Passivity in the Time of Cholera

I visited my dad yesterday and asked him what he wanted for dinnerlunch. I call it dinnerlunch because as my parents have aged, dinner has moved earlier and earlier. When you factor in the intense fear they have that I will starve to death, dinners with my parents begin at 2pm.

"Anything," he answered, and I suggested a pizza with sausage and onions, to which he gave a thumbs up.

The biggest thing about Jamaica, Queens that drives me insane is that the customer service, and any service in general, is horrible. For example, the local Baskin Robbins doesn’t have birthday cakes, and the woman behind the counter told me that somebody tries to buy a cake every day. I told her they should get cakes.

"Maybe," she replied before going back to playing Snake on her phone.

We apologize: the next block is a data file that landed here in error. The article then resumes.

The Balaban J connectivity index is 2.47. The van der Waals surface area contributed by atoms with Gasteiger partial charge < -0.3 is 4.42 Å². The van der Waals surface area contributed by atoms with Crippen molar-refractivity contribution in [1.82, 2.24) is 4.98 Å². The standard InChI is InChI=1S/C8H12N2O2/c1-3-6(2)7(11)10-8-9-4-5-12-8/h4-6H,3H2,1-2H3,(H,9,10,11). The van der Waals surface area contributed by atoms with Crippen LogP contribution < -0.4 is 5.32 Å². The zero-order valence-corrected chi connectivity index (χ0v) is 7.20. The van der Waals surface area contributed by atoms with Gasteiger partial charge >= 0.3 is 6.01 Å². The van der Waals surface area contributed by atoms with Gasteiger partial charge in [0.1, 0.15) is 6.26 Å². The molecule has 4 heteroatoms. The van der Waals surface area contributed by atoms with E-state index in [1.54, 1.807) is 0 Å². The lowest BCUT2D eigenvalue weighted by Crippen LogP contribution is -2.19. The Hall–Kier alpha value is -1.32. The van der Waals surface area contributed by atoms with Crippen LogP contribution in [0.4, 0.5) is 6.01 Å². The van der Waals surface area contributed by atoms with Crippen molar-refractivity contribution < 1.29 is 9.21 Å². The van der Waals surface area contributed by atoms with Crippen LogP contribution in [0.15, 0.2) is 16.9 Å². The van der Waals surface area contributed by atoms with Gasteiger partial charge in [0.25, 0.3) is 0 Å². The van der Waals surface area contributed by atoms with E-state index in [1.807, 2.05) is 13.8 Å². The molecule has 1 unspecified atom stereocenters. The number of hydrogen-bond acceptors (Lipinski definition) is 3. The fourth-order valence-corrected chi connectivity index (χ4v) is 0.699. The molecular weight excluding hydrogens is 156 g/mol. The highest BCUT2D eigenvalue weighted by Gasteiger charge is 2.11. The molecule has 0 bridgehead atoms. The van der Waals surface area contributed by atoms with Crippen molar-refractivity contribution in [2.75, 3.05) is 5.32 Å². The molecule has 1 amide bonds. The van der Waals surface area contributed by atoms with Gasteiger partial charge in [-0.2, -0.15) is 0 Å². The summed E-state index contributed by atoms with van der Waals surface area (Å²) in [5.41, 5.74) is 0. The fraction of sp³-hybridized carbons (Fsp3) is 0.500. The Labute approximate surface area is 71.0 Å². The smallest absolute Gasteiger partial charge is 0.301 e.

And so I called up the local pizza place preparing for an onslaught, and I got just that.

"Hi, I’d like to order a pizza for delivery," I said as politely as possible.

"Address," he said bluntly. I gave him my parent’s address, and he quickly said, "Buh-bye" and slammed the phone down.

Now, I’m not a business man, nor am I a pizza man, but “pizza” is pretty vague. I knew that he was probably not going to send over a slice, but I had wanted sausage and onions on a large pie and a bottle of coke, and instead, I would be receiving “pizza.” I debated calling the gentleman back, but because of my EXTREME passivity, I decided to just see what happened. 

Thirty minutes later, I was heartened to see a car pull up and a delivery man get out with a large pie. I asked him how much, and he replied, “$300” paused and said, “Nah, $17” I gave him a 20 and sent him on his way. I then opened the pizza to discover sausage and pepperoni and a receipt that was addressed to somebody else.

People say when you’re passive, everybody walks all over you. This is true, except often people walk over you to fuck up someone else’s day.